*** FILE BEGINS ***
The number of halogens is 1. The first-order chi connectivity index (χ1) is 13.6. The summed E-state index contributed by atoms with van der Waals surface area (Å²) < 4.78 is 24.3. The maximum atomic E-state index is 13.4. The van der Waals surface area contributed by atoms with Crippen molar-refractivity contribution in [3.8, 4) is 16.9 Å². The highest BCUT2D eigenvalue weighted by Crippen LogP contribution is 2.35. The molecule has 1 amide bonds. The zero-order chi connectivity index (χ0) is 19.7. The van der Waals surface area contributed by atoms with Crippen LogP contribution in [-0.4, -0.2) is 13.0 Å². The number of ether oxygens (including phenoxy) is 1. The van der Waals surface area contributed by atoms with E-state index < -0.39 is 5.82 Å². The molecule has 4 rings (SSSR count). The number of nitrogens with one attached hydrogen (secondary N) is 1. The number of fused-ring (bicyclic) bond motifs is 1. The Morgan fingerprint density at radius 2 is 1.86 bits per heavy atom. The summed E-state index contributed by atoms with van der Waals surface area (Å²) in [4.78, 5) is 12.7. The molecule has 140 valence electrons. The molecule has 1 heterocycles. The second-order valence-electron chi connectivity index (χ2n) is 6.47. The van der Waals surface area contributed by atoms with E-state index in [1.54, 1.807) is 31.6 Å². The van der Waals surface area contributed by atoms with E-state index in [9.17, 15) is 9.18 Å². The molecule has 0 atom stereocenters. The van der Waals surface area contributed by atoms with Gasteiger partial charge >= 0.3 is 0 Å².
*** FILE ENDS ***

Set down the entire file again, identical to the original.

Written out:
The number of halogens is 1. The first-order chi connectivity index (χ1) is 13.6. The summed E-state index contributed by atoms with van der Waals surface area (Å²) < 4.78 is 24.3. The maximum atomic E-state index is 13.4. The van der Waals surface area contributed by atoms with Crippen molar-refractivity contribution in [3.8, 4) is 16.9 Å². The highest BCUT2D eigenvalue weighted by Crippen LogP contribution is 2.35. The molecule has 1 amide bonds. The zero-order chi connectivity index (χ0) is 19.7. The van der Waals surface area contributed by atoms with Crippen LogP contribution in [-0.4, -0.2) is 13.0 Å². The number of ether oxygens (including phenoxy) is 1. The van der Waals surface area contributed by atoms with E-state index < -0.39 is 5.82 Å². The molecule has 4 rings (SSSR count). The number of nitrogens with one attached hydrogen (secondary N) is 1. The number of fused-ring (bicyclic) bond motifs is 1. The Morgan fingerprint density at radius 2 is 1.86 bits per heavy atom. The summed E-state index contributed by atoms with van der Waals surface area (Å²) in [4.78, 5) is 12.7. The molecule has 140 valence electrons. The molecule has 1 heterocycles. The second-order valence-electron chi connectivity index (χ2n) is 6.47. The van der Waals surface area contributed by atoms with E-state index in [1.54, 1.807) is 31.6 Å². The van der Waals surface area contributed by atoms with E-state index in [9.17, 15) is 9.18 Å². The molecule has 0 atom stereocenters. The van der Waals surface area contributed by atoms with Gasteiger partial charge >= 0.3 is 0 Å².